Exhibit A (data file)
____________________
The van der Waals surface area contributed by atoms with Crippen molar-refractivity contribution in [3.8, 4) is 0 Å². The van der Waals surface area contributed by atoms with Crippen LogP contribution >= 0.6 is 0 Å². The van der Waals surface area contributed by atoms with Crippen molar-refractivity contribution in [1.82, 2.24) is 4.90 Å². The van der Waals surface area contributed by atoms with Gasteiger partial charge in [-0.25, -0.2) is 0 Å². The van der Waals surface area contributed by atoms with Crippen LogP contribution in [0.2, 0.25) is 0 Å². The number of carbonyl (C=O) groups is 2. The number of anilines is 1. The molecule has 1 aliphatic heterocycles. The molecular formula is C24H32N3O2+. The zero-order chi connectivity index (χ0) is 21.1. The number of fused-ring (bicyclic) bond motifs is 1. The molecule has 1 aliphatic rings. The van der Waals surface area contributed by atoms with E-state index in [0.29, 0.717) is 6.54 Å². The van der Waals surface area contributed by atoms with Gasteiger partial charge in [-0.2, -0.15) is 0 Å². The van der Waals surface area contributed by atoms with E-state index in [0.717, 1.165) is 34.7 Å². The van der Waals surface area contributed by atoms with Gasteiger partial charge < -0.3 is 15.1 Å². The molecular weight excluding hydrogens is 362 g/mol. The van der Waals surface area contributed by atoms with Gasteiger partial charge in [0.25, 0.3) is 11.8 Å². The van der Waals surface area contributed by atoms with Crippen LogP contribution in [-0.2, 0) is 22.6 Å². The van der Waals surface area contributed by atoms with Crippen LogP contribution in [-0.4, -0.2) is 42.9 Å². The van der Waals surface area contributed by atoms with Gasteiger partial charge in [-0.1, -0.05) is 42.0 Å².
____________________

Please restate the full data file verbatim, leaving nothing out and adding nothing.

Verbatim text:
The van der Waals surface area contributed by atoms with Crippen molar-refractivity contribution in [3.8, 4) is 0 Å². The van der Waals surface area contributed by atoms with Crippen LogP contribution >= 0.6 is 0 Å². The van der Waals surface area contributed by atoms with Crippen molar-refractivity contribution in [1.82, 2.24) is 4.90 Å². The van der Waals surface area contributed by atoms with Gasteiger partial charge in [-0.25, -0.2) is 0 Å². The van der Waals surface area contributed by atoms with Crippen LogP contribution in [0.2, 0.25) is 0 Å². The number of carbonyl (C=O) groups is 2. The number of anilines is 1. The molecule has 1 aliphatic heterocycles. The molecular formula is C24H32N3O2+. The zero-order chi connectivity index (χ0) is 21.1. The number of fused-ring (bicyclic) bond motifs is 1. The molecule has 1 aliphatic rings. The van der Waals surface area contributed by atoms with E-state index in [0.29, 0.717) is 6.54 Å². The van der Waals surface area contributed by atoms with Gasteiger partial charge in [-0.2, -0.15) is 0 Å². The van der Waals surface area contributed by atoms with E-state index in [0.717, 1.165) is 34.7 Å². The van der Waals surface area contributed by atoms with Gasteiger partial charge < -0.3 is 15.1 Å². The molecular weight excluding hydrogens is 362 g/mol. The van der Waals surface area contributed by atoms with Gasteiger partial charge in [0.25, 0.3) is 11.8 Å². The van der Waals surface area contributed by atoms with Crippen LogP contribution in [-0.2, 0) is 22.6 Å². The van der Waals surface area contributed by atoms with Crippen LogP contribution in [-0.4, -0.2) is 42.9 Å². The van der Waals surface area contributed by atoms with Gasteiger partial charge in [-0.1, -0.05) is 42.0 Å².